Satellite-Observed Reflectance of Snow and Clouds

Alan Robock Cooperative Institute for Climate Studies, Department of Meteorology, University of Maryland, College Park, MD 20742

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Dale Kaiser Cooperative Institute for Climate Studies, Department of Meteorology, University of Maryland, College Park, MD 20742

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Abstract

The effects of snow and cloud cover on bidirectional reflectance were examined using visible radiation (0.5–0.7 μm) data measured by NOAA polar orbiting satellites between June 1974 and February 1978. Reflectances resulting from different cloud/snow cover conditions were compared using Northern Hemisphere snow cover maps, surface weather charts, satellite photos and data on land surface types. This was done for the prevalent surface types found in regions which, at certain times during the Northern Hemisphere winter, showed marked interannual variations in snow cover,

None of the cases studied showed that concurrent cloud and snow cover produced significantly different reflectances than cloud cover alone. Cloud cover alone was found to yield higher reflectances (∼0.62) than snow cover alone, with the difference being greatest over forested areas. Clear-sky reflectances over farming and grazing lands [snow (0.45), no snow (0.15)] were found to be significantly higher than those over forested regions [snow (0.33), no snow (0.11)]. Variations in satellite zenith angle wore not found to produce significant effects in most cases studied. Local viewing times at high latitudes for the polar orbiting satellites wore found to vary from 0800 to as late as 1200 LST.

Abstract

The effects of snow and cloud cover on bidirectional reflectance were examined using visible radiation (0.5–0.7 μm) data measured by NOAA polar orbiting satellites between June 1974 and February 1978. Reflectances resulting from different cloud/snow cover conditions were compared using Northern Hemisphere snow cover maps, surface weather charts, satellite photos and data on land surface types. This was done for the prevalent surface types found in regions which, at certain times during the Northern Hemisphere winter, showed marked interannual variations in snow cover,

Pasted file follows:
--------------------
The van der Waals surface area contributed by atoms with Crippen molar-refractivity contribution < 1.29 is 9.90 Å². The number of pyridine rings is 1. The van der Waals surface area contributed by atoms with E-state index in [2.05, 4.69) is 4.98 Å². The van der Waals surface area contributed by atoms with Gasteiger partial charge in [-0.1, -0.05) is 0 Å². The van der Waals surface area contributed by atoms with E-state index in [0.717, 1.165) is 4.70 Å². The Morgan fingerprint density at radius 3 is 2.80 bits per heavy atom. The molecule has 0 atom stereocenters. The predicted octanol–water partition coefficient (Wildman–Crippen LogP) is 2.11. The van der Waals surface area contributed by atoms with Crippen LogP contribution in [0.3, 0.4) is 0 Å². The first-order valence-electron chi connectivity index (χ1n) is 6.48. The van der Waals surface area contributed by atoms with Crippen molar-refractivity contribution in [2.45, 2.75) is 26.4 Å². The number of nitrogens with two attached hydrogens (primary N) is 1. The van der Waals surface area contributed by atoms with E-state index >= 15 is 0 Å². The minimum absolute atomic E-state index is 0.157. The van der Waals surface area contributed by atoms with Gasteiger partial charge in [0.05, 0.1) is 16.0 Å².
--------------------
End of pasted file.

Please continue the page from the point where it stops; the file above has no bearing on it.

None of the cases studied showed that concurrent cloud and snow cover produced significantly different reflectances than cloud cover alone. Cloud cover alone was found to yield higher reflectances (∼0.62) than snow cover alone, with the difference being greatest over forested areas. Clear-sky reflectances over farming and grazing lands [snow (0.45), no snow (0.15)] were found to be significantly higher than those over forested regions [snow (0.33), no snow (0.11)]. Variations in satellite zenith angle wore not found to produce significant effects in most cases studied. Local viewing times at high latitudes for the polar orbiting satellites wore found to vary from 0800 to as late as 1200 LST.

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